We don’t need to go to the Moon in order to go to Mars. This doesn’t mean we shouldn’t go to the Moon. It’s just not a prerequisite.
I love this quote from John Grunsfeld, when asked about the radiation risk of a Mars trip: “How does that compare to the risk of blowing up on the launchpad or on ascent; getting hit by a meteor, asteroid, debris, some kind of space junk on the way there; burning up in the Mars atmosphere; burning up in the Earth’s atmosphere on the way back; or missing the Earth? You add up all those risks, and the [risk of radiation exposure] is kind of just another one.”
A trip to Mars using current propulsion technology takes several months. During that time, astronauts will be exposed to solar and cosmic radiation. In Iowa, a group of undergrads is working the problem.
Hibernation during space travel is a common sci-fi trope, but I wasn’t aware anyone was actively working on it. What I find particularly compelling here is that hibernation could have positive effects on bone density change as well as helping mitigate the effects of radiation exposure.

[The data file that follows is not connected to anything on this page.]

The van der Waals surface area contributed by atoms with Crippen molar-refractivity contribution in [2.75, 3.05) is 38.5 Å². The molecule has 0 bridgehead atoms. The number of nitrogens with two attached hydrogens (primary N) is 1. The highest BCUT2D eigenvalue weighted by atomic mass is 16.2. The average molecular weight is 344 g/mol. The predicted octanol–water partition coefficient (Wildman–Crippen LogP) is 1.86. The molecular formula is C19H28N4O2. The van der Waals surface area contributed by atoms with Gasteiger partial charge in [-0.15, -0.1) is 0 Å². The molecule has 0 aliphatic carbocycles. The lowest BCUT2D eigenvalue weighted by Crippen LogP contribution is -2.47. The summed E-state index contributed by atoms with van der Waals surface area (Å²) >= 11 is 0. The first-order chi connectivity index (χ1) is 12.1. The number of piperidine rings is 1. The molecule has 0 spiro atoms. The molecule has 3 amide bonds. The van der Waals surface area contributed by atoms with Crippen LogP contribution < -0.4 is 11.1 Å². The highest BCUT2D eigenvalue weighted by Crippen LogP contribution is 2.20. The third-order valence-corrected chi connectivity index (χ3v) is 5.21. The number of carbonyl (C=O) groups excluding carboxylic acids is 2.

Another thought occurs to me, though it is not mentioned here. Keeping the travelers contained in a small area opens up options for radiation shielding that might otherwise be prohibitive. What about sleeving the hibernation quarters in water, for instance? If that water could be mined from the Moon, the cost of lifting it for use in the craft could be acceptable.
Circling back to my note on solar wind and the Martian atmosphere.
In the note, I described how the solar wind interacts with the ionosphere of Mars to create an induced magnetosphere. Recent data from ESA’s Mars Express mission suggests that this induced magnetosphere actually protects the Martian atmosphere from the ion loss expected to be caused by that same solar wind. Thus, the long held idea that the solar wind blew away Mars’ atmosphere is now in question.
The article below outlines an alternative hypothesis. Rather than losing atmosphere to the solar wind, maybe Mars can’t hold onto one because its gravity is just too weak.
The Red Planet’s low gravity and lack of magnetic field makes its outermost atmosphere an easy target to be swept away by the solar wind, but new evidence from ESA’s Mars Express spacecraft shows that the Sun’s radiation may play a surprising role in its escape.
Here’s a fun paper that analyzes the radiation exposure of characters in The Martian. The TL;DR is that Mark Watney would have fared better than his crewmates in the Hermes.
Mars, with its thin atmosphere and lack of magnetosphere, doesn’t offer as much protection as Earth, but it’s better than nothing.